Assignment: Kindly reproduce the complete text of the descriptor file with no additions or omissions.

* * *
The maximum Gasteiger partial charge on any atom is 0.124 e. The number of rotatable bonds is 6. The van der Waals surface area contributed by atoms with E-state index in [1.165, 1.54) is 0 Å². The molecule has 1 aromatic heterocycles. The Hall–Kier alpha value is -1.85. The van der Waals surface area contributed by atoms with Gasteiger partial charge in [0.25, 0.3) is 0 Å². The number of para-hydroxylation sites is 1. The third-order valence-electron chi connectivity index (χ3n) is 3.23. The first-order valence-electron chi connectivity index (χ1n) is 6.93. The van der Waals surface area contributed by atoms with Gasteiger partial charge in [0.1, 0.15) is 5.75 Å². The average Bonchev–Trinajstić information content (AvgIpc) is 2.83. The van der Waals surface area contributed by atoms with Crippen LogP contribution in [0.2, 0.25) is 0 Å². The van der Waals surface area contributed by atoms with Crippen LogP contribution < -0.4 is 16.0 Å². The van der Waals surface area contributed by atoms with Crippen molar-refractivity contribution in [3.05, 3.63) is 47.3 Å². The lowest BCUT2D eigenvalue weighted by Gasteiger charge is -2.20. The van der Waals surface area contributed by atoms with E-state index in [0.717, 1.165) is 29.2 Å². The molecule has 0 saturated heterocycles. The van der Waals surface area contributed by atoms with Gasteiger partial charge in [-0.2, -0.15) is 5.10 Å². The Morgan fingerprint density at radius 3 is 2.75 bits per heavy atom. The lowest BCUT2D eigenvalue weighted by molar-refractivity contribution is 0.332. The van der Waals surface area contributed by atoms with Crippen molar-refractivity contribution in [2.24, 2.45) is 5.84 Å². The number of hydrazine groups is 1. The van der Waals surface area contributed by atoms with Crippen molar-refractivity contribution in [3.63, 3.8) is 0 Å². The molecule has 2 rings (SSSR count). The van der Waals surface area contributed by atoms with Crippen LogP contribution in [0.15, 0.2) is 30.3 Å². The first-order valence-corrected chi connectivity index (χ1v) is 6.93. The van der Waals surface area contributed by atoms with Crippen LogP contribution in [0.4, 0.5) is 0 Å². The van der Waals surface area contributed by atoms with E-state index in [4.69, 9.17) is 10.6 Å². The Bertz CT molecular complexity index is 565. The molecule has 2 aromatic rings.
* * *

The maximum Gasteiger partial charge on any atom is 0.124 e. The number of rotatable bonds is 6. The van der Waals surface area contributed by atoms with E-state index in [1.165, 1.54) is 0 Å². The molecule has 1 aromatic heterocycles. The Hall–Kier alpha value is -1.85. The van der Waals surface area contributed by atoms with Gasteiger partial charge in [0.25, 0.3) is 0 Å². The number of para-hydroxylation sites is 1. The third-order valence-electron chi connectivity index (χ3n) is 3.23. The first-order valence-electron chi connectivity index (χ1n) is 6.93. The van der Waals surface area contributed by atoms with Gasteiger partial charge in [0.1, 0.15) is 5.75 Å². The average Bonchev–Trinajstić information content (AvgIpc) is 2.83. The van der Waals surface area contributed by atoms with Crippen LogP contribution in [0.2, 0.25) is 0 Å². The van der Waals surface area contributed by atoms with Crippen LogP contribution < -0.4 is 16.0 Å². The van der Waals surface area contributed by atoms with Crippen molar-refractivity contribution in [3.05, 3.63) is 47.3 Å². The lowest BCUT2D eigenvalue weighted by Gasteiger charge is -2.20. The van der Waals surface area contributed by atoms with E-state index in [0.717, 1.165) is 29.2 Å². The molecule has 0 saturated heterocycles. The van der Waals surface area contributed by atoms with Gasteiger partial charge in [-0.2, -0.15) is 5.10 Å². The Morgan fingerprint density at radius 3 is 2.75 bits per heavy atom. The lowest BCUT2D eigenvalue weighted by molar-refractivity contribution is 0.332. The van der Waals surface area contributed by atoms with Crippen molar-refractivity contribution in [2.24, 2.45) is 5.84 Å². The number of hydrazine groups is 1. The van der Waals surface area contributed by atoms with Crippen molar-refractivity contribution in [3.63, 3.8) is 0 Å². The molecule has 2 rings (SSSR count). The van der Waals surface area contributed by atoms with Crippen LogP contribution in [0.15, 0.2) is 30.3 Å². The first-order valence-corrected chi connectivity index (χ1v) is 6.93. The van der Waals surface area contributed by atoms with Crippen LogP contribution in [0.4, 0.5) is 0 Å². The van der Waals surface area contributed by atoms with E-state index in [4.69, 9.17) is 10.6 Å². The Bertz CT molecular complexity index is 565. The molecule has 2 aromatic rings.